“What we will likely see is more limited choice and lower stock levels towards the end of the back-to-school period,” Neil Saunders, retail analyst at GlobalRetail Data, told CNN. “Some consumers will inevitably miss out on the things they want to purchase.”

Six More Weeks of Summer

With the Labor Day weekend behind us, most people (and especially people with kids) are mourning “the end” of summer. Whether or not you or your kids have to be in school, however, there’s still plenty of summer left to enjoy.

At the time of this writing, there are still nearly three weeks until the fall equinox — the official end, astronomically speaking, of the season. But many places in the U.S. won’t see real fall weather for several weeks beyond Sept. 23.

If there was a Groundhog Day in the summer, in other words, Punxsutawney Phil would likely give us six more weeks to enjoy. So there’s no reason to stop having cookouts, taking road trips and otherwise savor the season.

Take in a baseball game, BroBible suggests. Go for swim. Attend a music festival or see a summer blockbuster. Throw a Frisbee. The weather is fantastic (in many places, better than in August), so don’t let the calendar tell you when the summer fun needs to end.

Most of the activities you’ve enjoyed since June are still going strong, HuffPost says, so maintain your summer mindset into October. “Continue to have fun, to eat fresh produce from the farmer’s market, to read trashy novels, to spend time outdoors, to go for walks after dinner and long bike rides on weekends.”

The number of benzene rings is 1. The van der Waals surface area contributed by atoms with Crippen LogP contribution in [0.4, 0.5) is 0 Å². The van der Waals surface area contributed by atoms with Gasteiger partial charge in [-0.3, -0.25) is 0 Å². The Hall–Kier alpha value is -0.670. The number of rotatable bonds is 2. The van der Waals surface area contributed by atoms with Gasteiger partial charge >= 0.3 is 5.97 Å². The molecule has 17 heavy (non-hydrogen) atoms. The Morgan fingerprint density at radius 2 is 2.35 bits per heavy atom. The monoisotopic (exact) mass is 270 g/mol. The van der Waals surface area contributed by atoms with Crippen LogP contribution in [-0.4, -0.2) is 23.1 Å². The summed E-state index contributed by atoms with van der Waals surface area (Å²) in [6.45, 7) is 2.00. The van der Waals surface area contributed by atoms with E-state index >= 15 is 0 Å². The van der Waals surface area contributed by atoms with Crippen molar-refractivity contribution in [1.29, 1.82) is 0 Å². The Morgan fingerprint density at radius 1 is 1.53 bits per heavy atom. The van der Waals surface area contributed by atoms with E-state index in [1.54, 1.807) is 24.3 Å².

There’s still time for decluttering, of course. As you squeeze in those last few summer outings and events, be conscious of what you will and won’t need as it starts to feel more like sweater weather.

For example, you’ve probably worn those white jeans/shorts/linens for the last time, so you can now safely donate them to ClothingDonations.org. The same goes for outdoor equipment you won’t be using much longer, such as camping gear and pool toys.

By the same token, you can also stock up on sweaters, blankets and household items best suited to fall festivities at the thrift stores supplied by ClothingDonations.org. The resale of #donated goods helps fund veterans programs throughout the country year-round.

Now’s the time to squeeze the last bits of outdoor merriment out of summer. As Yogi Berra once said, “It ain’t over ’til it’s over.” And summer ain’t over just because the kids are back in school!

Declutter Before Doing Back-to-School Shopping

Before you hit the back-to-school sales with your kids, says Simply Organized, take inventory of what is and isn’t in their closets already. Invest about an hour per child to clean out and #declutter closets and dresser drawers together, having them try on any garments that might be too worn, the wrong size or not their style; ClothingDonations.org an pick up any items that can be resold. Track what you keep and make a list of things you need to buy, and “shop with your list,” the blog says. “This will prevent you from overbuying and keep you on a good budget. [Being] familiar with closet and drawer space will also keep you from impulse overpurchasing.”